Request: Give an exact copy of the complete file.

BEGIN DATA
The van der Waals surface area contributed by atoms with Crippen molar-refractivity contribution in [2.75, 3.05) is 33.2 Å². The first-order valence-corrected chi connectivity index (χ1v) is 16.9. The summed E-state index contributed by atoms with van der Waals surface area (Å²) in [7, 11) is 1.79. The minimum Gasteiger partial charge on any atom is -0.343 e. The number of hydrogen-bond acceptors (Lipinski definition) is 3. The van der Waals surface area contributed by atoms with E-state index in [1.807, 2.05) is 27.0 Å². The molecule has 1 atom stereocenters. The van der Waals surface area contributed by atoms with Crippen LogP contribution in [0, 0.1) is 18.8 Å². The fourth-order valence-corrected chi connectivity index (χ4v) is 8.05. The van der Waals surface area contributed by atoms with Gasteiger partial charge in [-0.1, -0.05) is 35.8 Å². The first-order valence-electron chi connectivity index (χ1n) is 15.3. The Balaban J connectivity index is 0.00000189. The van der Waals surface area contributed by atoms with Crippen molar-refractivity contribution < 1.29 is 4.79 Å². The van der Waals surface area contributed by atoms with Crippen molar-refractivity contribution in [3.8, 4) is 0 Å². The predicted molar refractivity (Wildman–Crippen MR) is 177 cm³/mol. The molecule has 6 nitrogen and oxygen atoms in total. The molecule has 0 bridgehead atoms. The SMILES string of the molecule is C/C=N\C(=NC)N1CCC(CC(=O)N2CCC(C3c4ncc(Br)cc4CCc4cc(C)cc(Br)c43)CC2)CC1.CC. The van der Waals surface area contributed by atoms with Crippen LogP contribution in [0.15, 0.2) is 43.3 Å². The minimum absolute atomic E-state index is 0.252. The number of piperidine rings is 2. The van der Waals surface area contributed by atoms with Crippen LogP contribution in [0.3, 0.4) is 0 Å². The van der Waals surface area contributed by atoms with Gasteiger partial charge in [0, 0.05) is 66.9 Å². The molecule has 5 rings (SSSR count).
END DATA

The van der Waals surface area contributed by atoms with Crippen molar-refractivity contribution in [2.75, 3.05) is 33.2 Å². The first-order valence-corrected chi connectivity index (χ1v) is 16.9. The summed E-state index contributed by atoms with van der Waals surface area (Å²) in [7, 11) is 1.79. The minimum Gasteiger partial charge on any atom is -0.343 e. The number of hydrogen-bond acceptors (Lipinski definition) is 3. The van der Waals surface area contributed by atoms with E-state index in [1.807, 2.05) is 27.0 Å². The molecule has 1 atom stereocenters. The van der Waals surface area contributed by atoms with Crippen LogP contribution in [0, 0.1) is 18.8 Å². The fourth-order valence-corrected chi connectivity index (χ4v) is 8.05. The van der Waals surface area contributed by atoms with Gasteiger partial charge in [-0.1, -0.05) is 35.8 Å². The first-order valence-electron chi connectivity index (χ1n) is 15.3. The Balaban J connectivity index is 0.00000189. The van der Waals surface area contributed by atoms with Crippen molar-refractivity contribution < 1.29 is 4.79 Å². The van der Waals surface area contributed by atoms with Crippen molar-refractivity contribution in [3.8, 4) is 0 Å². The predicted molar refractivity (Wildman–Crippen MR) is 177 cm³/mol. The molecule has 6 nitrogen and oxygen atoms in total. The molecule has 0 bridgehead atoms. The SMILES string of the molecule is C/C=N\C(=NC)N1CCC(CC(=O)N2CCC(C3c4ncc(Br)cc4CCc4cc(C)cc(Br)c43)CC2)CC1.CC. The van der Waals surface area contributed by atoms with Crippen LogP contribution in [0.15, 0.2) is 43.3 Å². The minimum absolute atomic E-state index is 0.252. The number of piperidine rings is 2. The van der Waals surface area contributed by atoms with Crippen LogP contribution in [0.3, 0.4) is 0 Å². The van der Waals surface area contributed by atoms with Gasteiger partial charge in [0, 0.05) is 66.9 Å². The molecule has 5 rings (SSSR count).